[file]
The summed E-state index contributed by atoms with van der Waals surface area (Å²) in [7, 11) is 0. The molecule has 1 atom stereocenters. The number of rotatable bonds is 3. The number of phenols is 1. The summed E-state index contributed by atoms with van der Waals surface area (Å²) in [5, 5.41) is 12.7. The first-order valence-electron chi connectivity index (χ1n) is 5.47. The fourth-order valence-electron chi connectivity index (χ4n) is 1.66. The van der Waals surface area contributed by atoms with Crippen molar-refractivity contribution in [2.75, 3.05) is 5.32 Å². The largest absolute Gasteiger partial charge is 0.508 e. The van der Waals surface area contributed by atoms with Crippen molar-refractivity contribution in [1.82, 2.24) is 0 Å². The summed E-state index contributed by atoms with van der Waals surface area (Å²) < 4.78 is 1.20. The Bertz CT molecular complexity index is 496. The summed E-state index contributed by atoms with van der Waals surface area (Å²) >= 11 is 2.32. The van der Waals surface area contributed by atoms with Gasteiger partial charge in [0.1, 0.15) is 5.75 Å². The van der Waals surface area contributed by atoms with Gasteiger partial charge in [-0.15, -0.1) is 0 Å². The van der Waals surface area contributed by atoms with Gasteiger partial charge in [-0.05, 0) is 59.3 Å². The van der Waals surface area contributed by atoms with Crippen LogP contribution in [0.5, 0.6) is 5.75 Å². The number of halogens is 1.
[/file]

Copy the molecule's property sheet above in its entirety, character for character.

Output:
The summed E-state index contributed by atoms with van der Waals surface area (Å²) in [7, 11) is 0. The molecule has 1 atom stereocenters. The number of rotatable bonds is 3. The number of phenols is 1. The summed E-state index contributed by atoms with van der Waals surface area (Å²) in [5, 5.41) is 12.7. The first-order valence-electron chi connectivity index (χ1n) is 5.47. The fourth-order valence-electron chi connectivity index (χ4n) is 1.66. The van der Waals surface area contributed by atoms with Crippen molar-refractivity contribution in [2.75, 3.05) is 5.32 Å². The largest absolute Gasteiger partial charge is 0.508 e. The van der Waals surface area contributed by atoms with Crippen molar-refractivity contribution in [1.82, 2.24) is 0 Å². The summed E-state index contributed by atoms with van der Waals surface area (Å²) < 4.78 is 1.20. The Bertz CT molecular complexity index is 496. The summed E-state index contributed by atoms with van der Waals surface area (Å²) >= 11 is 2.32. The van der Waals surface area contributed by atoms with Gasteiger partial charge in [0.1, 0.15) is 5.75 Å². The van der Waals surface area contributed by atoms with Gasteiger partial charge in [-0.15, -0.1) is 0 Å². The van der Waals surface area contributed by atoms with Gasteiger partial charge in [-0.05, 0) is 59.3 Å². The van der Waals surface area contributed by atoms with Crippen LogP contribution in [0.5, 0.6) is 5.75 Å². The number of halogens is 1.